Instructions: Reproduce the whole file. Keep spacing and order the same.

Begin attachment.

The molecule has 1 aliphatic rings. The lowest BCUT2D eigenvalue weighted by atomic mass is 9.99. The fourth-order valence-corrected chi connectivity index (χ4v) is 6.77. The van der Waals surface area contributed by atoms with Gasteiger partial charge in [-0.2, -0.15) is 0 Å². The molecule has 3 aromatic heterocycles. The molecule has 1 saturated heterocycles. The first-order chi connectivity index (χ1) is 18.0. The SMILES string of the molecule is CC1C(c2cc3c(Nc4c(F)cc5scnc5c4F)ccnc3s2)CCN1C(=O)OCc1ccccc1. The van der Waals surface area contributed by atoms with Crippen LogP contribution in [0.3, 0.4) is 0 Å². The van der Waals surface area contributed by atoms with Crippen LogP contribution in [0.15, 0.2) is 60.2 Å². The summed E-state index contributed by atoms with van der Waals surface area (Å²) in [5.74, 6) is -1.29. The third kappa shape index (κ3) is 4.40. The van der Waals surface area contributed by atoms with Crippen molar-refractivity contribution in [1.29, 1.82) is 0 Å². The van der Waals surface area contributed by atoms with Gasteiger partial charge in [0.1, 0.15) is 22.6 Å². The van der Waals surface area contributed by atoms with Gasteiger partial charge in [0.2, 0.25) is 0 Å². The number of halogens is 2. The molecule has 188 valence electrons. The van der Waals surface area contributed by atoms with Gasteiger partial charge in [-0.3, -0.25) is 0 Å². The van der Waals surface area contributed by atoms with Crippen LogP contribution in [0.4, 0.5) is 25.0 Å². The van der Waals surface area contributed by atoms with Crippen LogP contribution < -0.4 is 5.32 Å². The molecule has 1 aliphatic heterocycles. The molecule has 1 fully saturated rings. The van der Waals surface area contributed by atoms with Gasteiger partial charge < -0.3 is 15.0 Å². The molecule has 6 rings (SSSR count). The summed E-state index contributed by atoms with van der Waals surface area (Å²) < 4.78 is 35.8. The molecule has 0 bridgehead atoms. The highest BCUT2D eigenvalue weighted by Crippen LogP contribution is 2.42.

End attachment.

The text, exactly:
The molecule has 1 aliphatic rings. The lowest BCUT2D eigenvalue weighted by atomic mass is 9.99. The fourth-order valence-corrected chi connectivity index (χ4v) is 6.77. The van der Waals surface area contributed by atoms with Gasteiger partial charge in [-0.2, -0.15) is 0 Å². The molecule has 3 aromatic heterocycles. The molecule has 1 saturated heterocycles. The first-order chi connectivity index (χ1) is 18.0. The SMILES string of the molecule is CC1C(c2cc3c(Nc4c(F)cc5scnc5c4F)ccnc3s2)CCN1C(=O)OCc1ccccc1. The van der Waals surface area contributed by atoms with Crippen LogP contribution in [0.3, 0.4) is 0 Å². The van der Waals surface area contributed by atoms with Crippen LogP contribution in [0.15, 0.2) is 60.2 Å². The summed E-state index contributed by atoms with van der Waals surface area (Å²) in [5.74, 6) is -1.29. The third kappa shape index (κ3) is 4.40. The van der Waals surface area contributed by atoms with Crippen molar-refractivity contribution in [1.29, 1.82) is 0 Å². The van der Waals surface area contributed by atoms with Gasteiger partial charge in [0.1, 0.15) is 22.6 Å². The van der Waals surface area contributed by atoms with Gasteiger partial charge in [0.2, 0.25) is 0 Å². The number of halogens is 2. The molecule has 188 valence electrons. The van der Waals surface area contributed by atoms with Gasteiger partial charge in [-0.3, -0.25) is 0 Å². The van der Waals surface area contributed by atoms with Crippen LogP contribution in [0.4, 0.5) is 25.0 Å². The van der Waals surface area contributed by atoms with Crippen LogP contribution < -0.4 is 5.32 Å². The molecule has 1 aliphatic heterocycles. The molecule has 1 fully saturated rings. The van der Waals surface area contributed by atoms with Gasteiger partial charge < -0.3 is 15.0 Å². The molecule has 6 rings (SSSR count). The summed E-state index contributed by atoms with van der Waals surface area (Å²) < 4.78 is 35.8. The molecule has 0 bridgehead atoms. The highest BCUT2D eigenvalue weighted by Crippen LogP contribution is 2.42.